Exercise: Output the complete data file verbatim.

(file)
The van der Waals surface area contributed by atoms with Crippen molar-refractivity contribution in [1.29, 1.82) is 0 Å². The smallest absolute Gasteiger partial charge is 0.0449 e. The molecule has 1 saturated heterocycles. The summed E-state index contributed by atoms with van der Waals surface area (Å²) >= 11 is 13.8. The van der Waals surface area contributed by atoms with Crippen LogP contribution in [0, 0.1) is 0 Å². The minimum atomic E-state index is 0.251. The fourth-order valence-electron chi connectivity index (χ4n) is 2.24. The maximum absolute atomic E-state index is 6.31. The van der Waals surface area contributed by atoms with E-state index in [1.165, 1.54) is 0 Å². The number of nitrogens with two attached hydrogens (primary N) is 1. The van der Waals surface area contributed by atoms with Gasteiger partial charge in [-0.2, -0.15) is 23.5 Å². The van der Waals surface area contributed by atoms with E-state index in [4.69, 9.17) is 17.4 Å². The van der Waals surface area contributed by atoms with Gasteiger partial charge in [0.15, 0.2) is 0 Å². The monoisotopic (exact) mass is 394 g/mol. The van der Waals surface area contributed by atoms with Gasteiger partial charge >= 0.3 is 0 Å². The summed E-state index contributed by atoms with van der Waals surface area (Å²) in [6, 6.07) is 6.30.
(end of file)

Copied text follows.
The van der Waals surface area contributed by atoms with Crippen molar-refractivity contribution in [1.29, 1.82) is 0 Å². The smallest absolute Gasteiger partial charge is 0.0449 e. The molecule has 1 saturated heterocycles. The summed E-state index contributed by atoms with van der Waals surface area (Å²) >= 11 is 13.8. The van der Waals surface area contributed by atoms with Crippen LogP contribution in [0, 0.1) is 0 Å². The minimum atomic E-state index is 0.251. The fourth-order valence-electron chi connectivity index (χ4n) is 2.24. The maximum absolute atomic E-state index is 6.31. The van der Waals surface area contributed by atoms with E-state index in [1.165, 1.54) is 0 Å². The number of nitrogens with two attached hydrogens (primary N) is 1. The van der Waals surface area contributed by atoms with Gasteiger partial charge in [-0.2, -0.15) is 23.5 Å². The van der Waals surface area contributed by atoms with E-state index in [4.69, 9.17) is 17.4 Å². The van der Waals surface area contributed by atoms with Gasteiger partial charge in [0.15, 0.2) is 0 Å². The monoisotopic (exact) mass is 394 g/mol. The van der Waals surface area contributed by atoms with Gasteiger partial charge >= 0.3 is 0 Å². The summed E-state index contributed by atoms with van der Waals surface area (Å²) in [6, 6.07) is 6.30.